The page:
- For details on how the USSG work in calculating the particular sentence to be imposed upon a convicted defendant, using criminal history and offense levels, read our earlier discussions (complete with examples using the Sentencing Tables) in Money Laundering and Federal Sentencing Guidelines; Heroin Trafficking in Texas and Federal Sentencing Guidelines; Methamphetamine Trafficking and Federal Sentencing; and Federal Sentencing Guidelines: Conspiracy to Distribute Controlled Substance Cases.
Sometimes, the government will decide to reinstate the removal order and simply deport the person without a hearing. However, if the individual has a pending sentencing case, the penalties become more serious. These people may be sentenced to punishment that include:
- A fine and up to 20 years in prison for reentry if their prior deportation was because of an aggravated felony;
- A fine and up to 10 years in prison for reentry if their prior deportation was because of three or more misdemeanor crimes involving (a) drugs, (b) crimes against a person, or (c) a non-aggravated felony;
- A fine and 2 years in prison for reentry if they were caught reentering the United States after being found here (a) in an unlawful presence; or (b) after being granted voluntary departure; or (c) an ordered deportation.
The statute itself explains the punishment ranges for violation of the federal illegal reentry law as:
(1) whose removal was subsequent to a conviction for commission of three or more misdemeanors involving drugs, crimes against the person, or both, or a felony (other than an aggravated felony), such alien shall be fined under title 18, imprisoned not more than 10 years, or both;
(2) whose removal was subsequent to a conviction for commission of an aggravated felony, such alien shall be fined under such title, imprisoned not more than 20 years, or both;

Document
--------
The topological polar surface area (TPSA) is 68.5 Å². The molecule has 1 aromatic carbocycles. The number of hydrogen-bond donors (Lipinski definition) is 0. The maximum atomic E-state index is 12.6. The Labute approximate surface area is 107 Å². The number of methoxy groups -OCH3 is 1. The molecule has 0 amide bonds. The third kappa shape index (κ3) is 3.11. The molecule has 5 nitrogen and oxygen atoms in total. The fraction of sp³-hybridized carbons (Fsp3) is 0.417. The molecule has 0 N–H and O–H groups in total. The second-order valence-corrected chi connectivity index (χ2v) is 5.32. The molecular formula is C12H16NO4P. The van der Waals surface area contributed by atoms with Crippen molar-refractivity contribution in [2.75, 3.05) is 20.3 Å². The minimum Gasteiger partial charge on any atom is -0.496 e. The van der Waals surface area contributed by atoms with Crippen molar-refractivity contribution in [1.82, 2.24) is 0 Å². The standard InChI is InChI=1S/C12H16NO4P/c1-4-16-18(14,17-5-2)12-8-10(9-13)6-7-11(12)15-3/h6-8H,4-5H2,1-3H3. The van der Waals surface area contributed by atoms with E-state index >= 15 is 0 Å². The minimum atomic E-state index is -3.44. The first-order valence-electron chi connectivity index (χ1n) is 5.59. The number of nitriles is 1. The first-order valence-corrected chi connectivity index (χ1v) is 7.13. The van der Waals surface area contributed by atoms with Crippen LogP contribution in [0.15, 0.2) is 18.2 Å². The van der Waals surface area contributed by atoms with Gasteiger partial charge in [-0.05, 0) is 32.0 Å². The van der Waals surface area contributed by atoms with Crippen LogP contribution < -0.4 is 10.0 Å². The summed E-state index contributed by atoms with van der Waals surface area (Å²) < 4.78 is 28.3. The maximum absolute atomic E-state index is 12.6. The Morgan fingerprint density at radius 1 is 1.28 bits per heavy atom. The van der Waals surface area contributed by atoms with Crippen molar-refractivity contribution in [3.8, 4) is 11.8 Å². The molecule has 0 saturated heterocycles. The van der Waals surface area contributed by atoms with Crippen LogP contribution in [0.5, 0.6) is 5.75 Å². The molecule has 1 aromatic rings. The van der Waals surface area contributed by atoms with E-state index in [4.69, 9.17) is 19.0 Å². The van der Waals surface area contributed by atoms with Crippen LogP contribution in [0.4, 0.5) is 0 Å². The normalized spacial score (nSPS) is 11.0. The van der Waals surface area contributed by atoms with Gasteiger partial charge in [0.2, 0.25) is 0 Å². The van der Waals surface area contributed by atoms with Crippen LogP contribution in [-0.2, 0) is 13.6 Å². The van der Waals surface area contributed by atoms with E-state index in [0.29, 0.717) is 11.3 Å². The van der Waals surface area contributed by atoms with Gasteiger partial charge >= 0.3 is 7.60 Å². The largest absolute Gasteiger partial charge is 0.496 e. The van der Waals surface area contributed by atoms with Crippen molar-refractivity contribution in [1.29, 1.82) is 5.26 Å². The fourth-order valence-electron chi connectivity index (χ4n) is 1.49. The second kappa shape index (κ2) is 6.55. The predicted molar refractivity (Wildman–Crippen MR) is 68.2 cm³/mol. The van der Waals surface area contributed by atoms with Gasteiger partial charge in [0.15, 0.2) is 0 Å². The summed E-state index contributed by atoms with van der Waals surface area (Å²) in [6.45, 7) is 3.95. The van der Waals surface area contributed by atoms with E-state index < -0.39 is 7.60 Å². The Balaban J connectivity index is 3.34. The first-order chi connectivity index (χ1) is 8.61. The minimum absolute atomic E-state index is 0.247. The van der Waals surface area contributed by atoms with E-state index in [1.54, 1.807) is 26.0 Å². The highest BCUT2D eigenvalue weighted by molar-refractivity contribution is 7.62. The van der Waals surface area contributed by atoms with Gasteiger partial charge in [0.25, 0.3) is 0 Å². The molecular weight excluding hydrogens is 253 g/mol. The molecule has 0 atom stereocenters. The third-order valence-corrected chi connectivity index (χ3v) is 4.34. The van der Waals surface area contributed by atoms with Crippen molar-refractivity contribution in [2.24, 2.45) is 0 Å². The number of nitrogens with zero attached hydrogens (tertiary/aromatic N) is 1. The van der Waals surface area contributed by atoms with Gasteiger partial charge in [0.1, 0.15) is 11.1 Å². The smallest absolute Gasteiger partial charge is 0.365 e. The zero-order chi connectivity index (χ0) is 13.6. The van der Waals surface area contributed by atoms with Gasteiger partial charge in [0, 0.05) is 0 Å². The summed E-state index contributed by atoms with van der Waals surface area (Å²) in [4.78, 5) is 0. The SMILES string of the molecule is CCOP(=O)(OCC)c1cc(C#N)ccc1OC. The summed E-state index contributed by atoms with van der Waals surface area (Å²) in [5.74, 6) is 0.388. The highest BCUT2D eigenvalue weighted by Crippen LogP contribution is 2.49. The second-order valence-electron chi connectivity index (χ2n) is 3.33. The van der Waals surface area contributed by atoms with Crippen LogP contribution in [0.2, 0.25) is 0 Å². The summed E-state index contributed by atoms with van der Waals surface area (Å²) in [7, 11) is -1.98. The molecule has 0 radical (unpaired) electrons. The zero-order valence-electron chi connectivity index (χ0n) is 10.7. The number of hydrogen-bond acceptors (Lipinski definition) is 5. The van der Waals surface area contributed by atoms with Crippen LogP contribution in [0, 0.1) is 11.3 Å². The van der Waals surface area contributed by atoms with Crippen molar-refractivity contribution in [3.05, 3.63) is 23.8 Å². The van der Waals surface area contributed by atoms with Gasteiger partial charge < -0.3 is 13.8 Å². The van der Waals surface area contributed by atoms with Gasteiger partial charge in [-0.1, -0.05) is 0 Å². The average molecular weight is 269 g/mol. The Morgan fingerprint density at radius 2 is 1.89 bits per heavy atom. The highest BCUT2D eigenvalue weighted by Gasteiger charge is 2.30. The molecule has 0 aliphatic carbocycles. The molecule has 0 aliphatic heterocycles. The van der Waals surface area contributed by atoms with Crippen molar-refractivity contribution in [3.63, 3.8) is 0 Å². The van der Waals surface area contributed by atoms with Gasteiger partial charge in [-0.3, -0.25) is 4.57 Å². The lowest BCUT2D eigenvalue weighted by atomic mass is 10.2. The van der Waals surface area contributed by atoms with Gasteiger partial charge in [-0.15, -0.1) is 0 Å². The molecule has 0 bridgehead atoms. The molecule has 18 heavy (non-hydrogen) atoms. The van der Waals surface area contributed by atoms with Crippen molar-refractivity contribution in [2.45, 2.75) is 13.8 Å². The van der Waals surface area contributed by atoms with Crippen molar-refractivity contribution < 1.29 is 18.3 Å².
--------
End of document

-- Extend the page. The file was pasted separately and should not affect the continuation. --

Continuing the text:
(3) who has been excluded from the United States pursuant to section 1225(c) of this title because the alien was excludable under section 1182(a)(3)(B) of this title or who has been removed from the United States pursuant to the provisions of subchapter V, and who thereafter, without the permission of the Attorney General, enters the United States, or attempts to do so, shall be fined under title 18 and imprisoned for a period of 10 years, which sentence shall not run concurrently with any other sentence; or
(4) who was removed from the United States pursuant to section 1231(a)(4)(B) of this title who thereafter, without the permission of the Attorney General, enters, attempts to enter, or is at any time found in, the United States (unless the Attorney General has expressly consented to such alien’s reentry) shall be fined under title 18, imprisoned for not more than 10 years, or both.
Read, 8 U.S.C. §1326(b).
Punishment under the federal law also includes immediate deportation once the term of imprisonment is finished. This is followed with a permanent bar on this person ever reentering the country.
USSC Statistics for Federal Illegal Reentry Charges
As Texas criminal defense attorneys are well aware, these are federal felony cases that are being filed and prosecuted in significant numbers in our local federal courthouses, even though the national total of illegal reentry case prosecutions is decreasing. According to a report published in June 2023 by the United States Sentencing Commission (USSC):